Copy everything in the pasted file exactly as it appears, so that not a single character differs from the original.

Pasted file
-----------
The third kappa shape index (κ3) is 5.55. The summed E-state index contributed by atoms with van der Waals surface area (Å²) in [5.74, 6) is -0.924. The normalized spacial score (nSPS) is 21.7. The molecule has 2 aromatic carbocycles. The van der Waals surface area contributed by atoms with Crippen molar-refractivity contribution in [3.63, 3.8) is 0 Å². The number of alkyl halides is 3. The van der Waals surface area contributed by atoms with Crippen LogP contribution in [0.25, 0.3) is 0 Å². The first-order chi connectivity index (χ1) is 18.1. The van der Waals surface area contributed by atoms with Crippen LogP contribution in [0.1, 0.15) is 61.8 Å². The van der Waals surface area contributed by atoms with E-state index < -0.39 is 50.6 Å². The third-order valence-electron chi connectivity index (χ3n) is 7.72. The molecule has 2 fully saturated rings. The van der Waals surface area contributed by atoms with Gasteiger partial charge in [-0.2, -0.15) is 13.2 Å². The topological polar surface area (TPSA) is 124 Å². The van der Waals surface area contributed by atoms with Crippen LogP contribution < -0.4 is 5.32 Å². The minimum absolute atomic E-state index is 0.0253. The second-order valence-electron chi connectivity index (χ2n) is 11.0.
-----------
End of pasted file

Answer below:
The third kappa shape index (κ3) is 5.55. The summed E-state index contributed by atoms with van der Waals surface area (Å²) in [5.74, 6) is -0.924. The normalized spacial score (nSPS) is 21.7. The molecule has 2 aromatic carbocycles. The van der Waals surface area contributed by atoms with Crippen molar-refractivity contribution in [3.63, 3.8) is 0 Å². The number of alkyl halides is 3. The van der Waals surface area contributed by atoms with Crippen LogP contribution in [0.25, 0.3) is 0 Å². The first-order chi connectivity index (χ1) is 18.1. The van der Waals surface area contributed by atoms with Crippen LogP contribution in [0.1, 0.15) is 61.8 Å². The van der Waals surface area contributed by atoms with E-state index < -0.39 is 50.6 Å². The third-order valence-electron chi connectivity index (χ3n) is 7.72. The molecule has 2 fully saturated rings. The van der Waals surface area contributed by atoms with Gasteiger partial charge in [-0.2, -0.15) is 13.2 Å². The topological polar surface area (TPSA) is 124 Å². The van der Waals surface area contributed by atoms with Crippen LogP contribution < -0.4 is 5.32 Å². The minimum absolute atomic E-state index is 0.0253. The second-order valence-electron chi connectivity index (χ2n) is 11.0.